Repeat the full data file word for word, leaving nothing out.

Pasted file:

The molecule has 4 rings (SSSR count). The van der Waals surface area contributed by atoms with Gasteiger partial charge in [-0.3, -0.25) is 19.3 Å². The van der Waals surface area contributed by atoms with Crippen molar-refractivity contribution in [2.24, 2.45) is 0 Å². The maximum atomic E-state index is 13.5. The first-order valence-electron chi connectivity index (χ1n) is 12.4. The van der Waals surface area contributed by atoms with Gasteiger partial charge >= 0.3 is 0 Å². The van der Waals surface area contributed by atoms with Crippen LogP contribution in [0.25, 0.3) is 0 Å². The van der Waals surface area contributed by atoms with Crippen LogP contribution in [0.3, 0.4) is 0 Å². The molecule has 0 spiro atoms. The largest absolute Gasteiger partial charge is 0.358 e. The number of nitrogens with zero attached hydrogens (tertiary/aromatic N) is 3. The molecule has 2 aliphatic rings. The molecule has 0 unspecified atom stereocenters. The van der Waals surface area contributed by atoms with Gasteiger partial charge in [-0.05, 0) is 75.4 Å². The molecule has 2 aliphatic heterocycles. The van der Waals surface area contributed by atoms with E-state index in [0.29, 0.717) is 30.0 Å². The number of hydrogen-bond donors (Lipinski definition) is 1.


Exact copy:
The molecule has 4 rings (SSSR count). The van der Waals surface area contributed by atoms with Gasteiger partial charge in [-0.3, -0.25) is 19.3 Å². The van der Waals surface area contributed by atoms with Crippen molar-refractivity contribution in [2.24, 2.45) is 0 Å². The maximum atomic E-state index is 13.5. The first-order valence-electron chi connectivity index (χ1n) is 12.4. The van der Waals surface area contributed by atoms with Gasteiger partial charge >= 0.3 is 0 Å². The van der Waals surface area contributed by atoms with Crippen LogP contribution in [0.25, 0.3) is 0 Å². The van der Waals surface area contributed by atoms with Crippen LogP contribution in [0.3, 0.4) is 0 Å². The molecule has 0 spiro atoms. The largest absolute Gasteiger partial charge is 0.358 e. The number of nitrogens with zero attached hydrogens (tertiary/aromatic N) is 3. The molecule has 2 aliphatic rings. The molecule has 0 unspecified atom stereocenters. The van der Waals surface area contributed by atoms with Gasteiger partial charge in [-0.05, 0) is 75.4 Å². The molecule has 2 aliphatic heterocycles. The van der Waals surface area contributed by atoms with E-state index in [0.29, 0.717) is 30.0 Å². The number of hydrogen-bond donors (Lipinski definition) is 1.